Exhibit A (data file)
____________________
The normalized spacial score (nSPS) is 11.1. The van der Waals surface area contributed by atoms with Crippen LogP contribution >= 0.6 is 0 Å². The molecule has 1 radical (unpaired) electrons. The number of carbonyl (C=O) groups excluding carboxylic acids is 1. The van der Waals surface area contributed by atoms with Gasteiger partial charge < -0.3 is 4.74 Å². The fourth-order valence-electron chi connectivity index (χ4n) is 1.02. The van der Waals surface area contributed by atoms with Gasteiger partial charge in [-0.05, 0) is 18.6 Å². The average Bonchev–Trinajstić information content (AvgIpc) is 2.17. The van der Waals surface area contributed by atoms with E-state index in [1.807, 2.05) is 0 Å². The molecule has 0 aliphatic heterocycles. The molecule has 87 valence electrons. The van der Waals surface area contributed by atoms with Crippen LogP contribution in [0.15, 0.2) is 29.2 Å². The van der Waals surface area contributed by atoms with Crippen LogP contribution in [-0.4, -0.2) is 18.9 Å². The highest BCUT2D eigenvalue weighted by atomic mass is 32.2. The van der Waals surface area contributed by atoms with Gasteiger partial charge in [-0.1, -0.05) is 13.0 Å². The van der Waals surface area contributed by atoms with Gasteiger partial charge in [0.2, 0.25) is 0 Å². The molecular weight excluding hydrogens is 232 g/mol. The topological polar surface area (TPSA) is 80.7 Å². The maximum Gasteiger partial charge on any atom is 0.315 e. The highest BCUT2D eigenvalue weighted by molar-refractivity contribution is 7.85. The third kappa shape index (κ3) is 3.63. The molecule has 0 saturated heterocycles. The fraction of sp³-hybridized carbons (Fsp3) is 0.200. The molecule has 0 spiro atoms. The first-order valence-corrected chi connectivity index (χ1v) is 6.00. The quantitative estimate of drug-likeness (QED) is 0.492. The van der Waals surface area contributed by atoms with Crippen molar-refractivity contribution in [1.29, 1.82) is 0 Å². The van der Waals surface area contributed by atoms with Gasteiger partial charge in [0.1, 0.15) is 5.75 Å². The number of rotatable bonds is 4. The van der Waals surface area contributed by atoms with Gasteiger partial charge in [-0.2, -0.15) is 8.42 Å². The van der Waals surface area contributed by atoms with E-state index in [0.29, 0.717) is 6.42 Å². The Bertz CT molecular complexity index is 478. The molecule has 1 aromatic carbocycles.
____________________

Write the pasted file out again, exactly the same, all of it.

The normalized spacial score (nSPS) is 11.1. The van der Waals surface area contributed by atoms with Crippen LogP contribution >= 0.6 is 0 Å². The molecule has 1 radical (unpaired) electrons. The number of carbonyl (C=O) groups excluding carboxylic acids is 1. The van der Waals surface area contributed by atoms with Gasteiger partial charge < -0.3 is 4.74 Å². The fourth-order valence-electron chi connectivity index (χ4n) is 1.02. The van der Waals surface area contributed by atoms with Gasteiger partial charge in [-0.05, 0) is 18.6 Å². The average Bonchev–Trinajstić information content (AvgIpc) is 2.17. The van der Waals surface area contributed by atoms with E-state index in [1.807, 2.05) is 0 Å². The molecule has 0 aliphatic heterocycles. The molecule has 87 valence electrons. The van der Waals surface area contributed by atoms with Crippen LogP contribution in [0.15, 0.2) is 29.2 Å². The van der Waals surface area contributed by atoms with Crippen LogP contribution in [-0.4, -0.2) is 18.9 Å². The highest BCUT2D eigenvalue weighted by atomic mass is 32.2. The van der Waals surface area contributed by atoms with Gasteiger partial charge in [-0.1, -0.05) is 13.0 Å². The van der Waals surface area contributed by atoms with Gasteiger partial charge in [0.2, 0.25) is 0 Å². The molecular weight excluding hydrogens is 232 g/mol. The topological polar surface area (TPSA) is 80.7 Å². The maximum Gasteiger partial charge on any atom is 0.315 e. The highest BCUT2D eigenvalue weighted by molar-refractivity contribution is 7.85. The third kappa shape index (κ3) is 3.63. The molecule has 0 saturated heterocycles. The fraction of sp³-hybridized carbons (Fsp3) is 0.200. The molecule has 0 spiro atoms. The first-order valence-corrected chi connectivity index (χ1v) is 6.00. The quantitative estimate of drug-likeness (QED) is 0.492. The van der Waals surface area contributed by atoms with Crippen molar-refractivity contribution in [1.29, 1.82) is 0 Å². The van der Waals surface area contributed by atoms with Gasteiger partial charge in [0.1, 0.15) is 5.75 Å². The number of rotatable bonds is 4. The van der Waals surface area contributed by atoms with Gasteiger partial charge in [-0.2, -0.15) is 8.42 Å². The van der Waals surface area contributed by atoms with E-state index in [0.29, 0.717) is 6.42 Å². The Bertz CT molecular complexity index is 478. The molecule has 1 aromatic carbocycles.